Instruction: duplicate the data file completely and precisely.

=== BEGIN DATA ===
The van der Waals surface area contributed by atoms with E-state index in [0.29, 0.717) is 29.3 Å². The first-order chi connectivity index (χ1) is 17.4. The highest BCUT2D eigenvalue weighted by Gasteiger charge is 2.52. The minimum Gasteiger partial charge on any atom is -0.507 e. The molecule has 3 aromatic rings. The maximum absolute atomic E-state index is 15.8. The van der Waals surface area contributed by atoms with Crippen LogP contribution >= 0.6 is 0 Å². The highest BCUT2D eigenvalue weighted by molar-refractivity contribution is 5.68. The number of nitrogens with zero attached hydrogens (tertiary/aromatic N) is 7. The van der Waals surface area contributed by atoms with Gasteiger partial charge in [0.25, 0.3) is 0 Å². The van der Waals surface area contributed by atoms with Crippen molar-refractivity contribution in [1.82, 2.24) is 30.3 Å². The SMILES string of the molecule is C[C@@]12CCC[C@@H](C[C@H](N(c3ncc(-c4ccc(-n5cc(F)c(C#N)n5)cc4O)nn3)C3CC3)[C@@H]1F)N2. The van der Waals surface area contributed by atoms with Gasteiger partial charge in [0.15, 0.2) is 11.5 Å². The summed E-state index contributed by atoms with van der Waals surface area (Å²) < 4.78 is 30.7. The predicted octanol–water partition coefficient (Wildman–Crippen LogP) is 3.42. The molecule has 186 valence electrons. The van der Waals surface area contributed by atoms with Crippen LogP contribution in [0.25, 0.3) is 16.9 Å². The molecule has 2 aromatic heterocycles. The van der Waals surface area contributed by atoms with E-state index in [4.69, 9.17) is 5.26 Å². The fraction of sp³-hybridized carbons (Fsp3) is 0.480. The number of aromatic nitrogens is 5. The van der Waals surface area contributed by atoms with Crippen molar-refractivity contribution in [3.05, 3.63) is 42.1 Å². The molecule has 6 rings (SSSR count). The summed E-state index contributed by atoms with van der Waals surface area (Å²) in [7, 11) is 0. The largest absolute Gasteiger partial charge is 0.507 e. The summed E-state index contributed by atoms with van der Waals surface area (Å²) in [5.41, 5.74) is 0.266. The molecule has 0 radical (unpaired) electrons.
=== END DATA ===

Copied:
The van der Waals surface area contributed by atoms with E-state index in [0.29, 0.717) is 29.3 Å². The first-order chi connectivity index (χ1) is 17.4. The highest BCUT2D eigenvalue weighted by Gasteiger charge is 2.52. The minimum Gasteiger partial charge on any atom is -0.507 e. The molecule has 3 aromatic rings. The maximum absolute atomic E-state index is 15.8. The van der Waals surface area contributed by atoms with Crippen LogP contribution >= 0.6 is 0 Å². The highest BCUT2D eigenvalue weighted by molar-refractivity contribution is 5.68. The number of nitrogens with zero attached hydrogens (tertiary/aromatic N) is 7. The van der Waals surface area contributed by atoms with Gasteiger partial charge in [0.25, 0.3) is 0 Å². The van der Waals surface area contributed by atoms with Crippen molar-refractivity contribution in [1.82, 2.24) is 30.3 Å². The SMILES string of the molecule is C[C@@]12CCC[C@@H](C[C@H](N(c3ncc(-c4ccc(-n5cc(F)c(C#N)n5)cc4O)nn3)C3CC3)[C@@H]1F)N2. The van der Waals surface area contributed by atoms with Gasteiger partial charge in [0.15, 0.2) is 11.5 Å². The summed E-state index contributed by atoms with van der Waals surface area (Å²) < 4.78 is 30.7. The predicted octanol–water partition coefficient (Wildman–Crippen LogP) is 3.42. The molecule has 186 valence electrons. The van der Waals surface area contributed by atoms with Crippen LogP contribution in [0.25, 0.3) is 16.9 Å². The molecule has 2 aromatic heterocycles. The van der Waals surface area contributed by atoms with E-state index in [4.69, 9.17) is 5.26 Å². The fraction of sp³-hybridized carbons (Fsp3) is 0.480. The number of aromatic nitrogens is 5. The van der Waals surface area contributed by atoms with Crippen molar-refractivity contribution in [3.05, 3.63) is 42.1 Å². The molecule has 6 rings (SSSR count). The summed E-state index contributed by atoms with van der Waals surface area (Å²) in [7, 11) is 0. The largest absolute Gasteiger partial charge is 0.507 e. The summed E-state index contributed by atoms with van der Waals surface area (Å²) in [5.41, 5.74) is 0.266. The molecule has 0 radical (unpaired) electrons.